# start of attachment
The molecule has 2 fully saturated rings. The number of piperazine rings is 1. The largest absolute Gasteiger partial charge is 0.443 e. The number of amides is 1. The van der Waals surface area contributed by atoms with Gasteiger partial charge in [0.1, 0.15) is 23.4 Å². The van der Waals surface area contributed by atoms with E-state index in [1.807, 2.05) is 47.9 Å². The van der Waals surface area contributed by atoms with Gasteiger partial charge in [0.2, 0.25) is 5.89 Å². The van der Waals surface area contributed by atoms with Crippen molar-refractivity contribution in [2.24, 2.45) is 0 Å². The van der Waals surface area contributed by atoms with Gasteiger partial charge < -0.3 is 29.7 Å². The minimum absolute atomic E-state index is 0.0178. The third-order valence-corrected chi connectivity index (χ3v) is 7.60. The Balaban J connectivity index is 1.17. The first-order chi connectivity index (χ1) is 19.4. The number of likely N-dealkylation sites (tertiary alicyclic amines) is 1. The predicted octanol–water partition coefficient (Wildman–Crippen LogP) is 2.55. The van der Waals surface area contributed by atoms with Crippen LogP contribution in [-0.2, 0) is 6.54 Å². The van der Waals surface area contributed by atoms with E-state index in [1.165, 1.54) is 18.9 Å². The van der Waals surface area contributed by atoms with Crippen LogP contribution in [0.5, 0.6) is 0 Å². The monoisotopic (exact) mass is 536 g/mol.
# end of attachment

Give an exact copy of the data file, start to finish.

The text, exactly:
The molecule has 2 fully saturated rings. The number of piperazine rings is 1. The largest absolute Gasteiger partial charge is 0.443 e. The number of amides is 1. The van der Waals surface area contributed by atoms with Gasteiger partial charge in [0.1, 0.15) is 23.4 Å². The van der Waals surface area contributed by atoms with E-state index in [1.807, 2.05) is 47.9 Å². The van der Waals surface area contributed by atoms with Gasteiger partial charge in [0.2, 0.25) is 5.89 Å². The van der Waals surface area contributed by atoms with Crippen molar-refractivity contribution in [2.24, 2.45) is 0 Å². The van der Waals surface area contributed by atoms with Gasteiger partial charge < -0.3 is 29.7 Å². The minimum absolute atomic E-state index is 0.0178. The third-order valence-corrected chi connectivity index (χ3v) is 7.60. The Balaban J connectivity index is 1.17. The first-order chi connectivity index (χ1) is 19.4. The number of likely N-dealkylation sites (tertiary alicyclic amines) is 1. The predicted octanol–water partition coefficient (Wildman–Crippen LogP) is 2.55. The van der Waals surface area contributed by atoms with Crippen LogP contribution in [-0.2, 0) is 6.54 Å². The van der Waals surface area contributed by atoms with E-state index in [1.165, 1.54) is 18.9 Å². The van der Waals surface area contributed by atoms with Crippen LogP contribution in [0.5, 0.6) is 0 Å². The monoisotopic (exact) mass is 536 g/mol.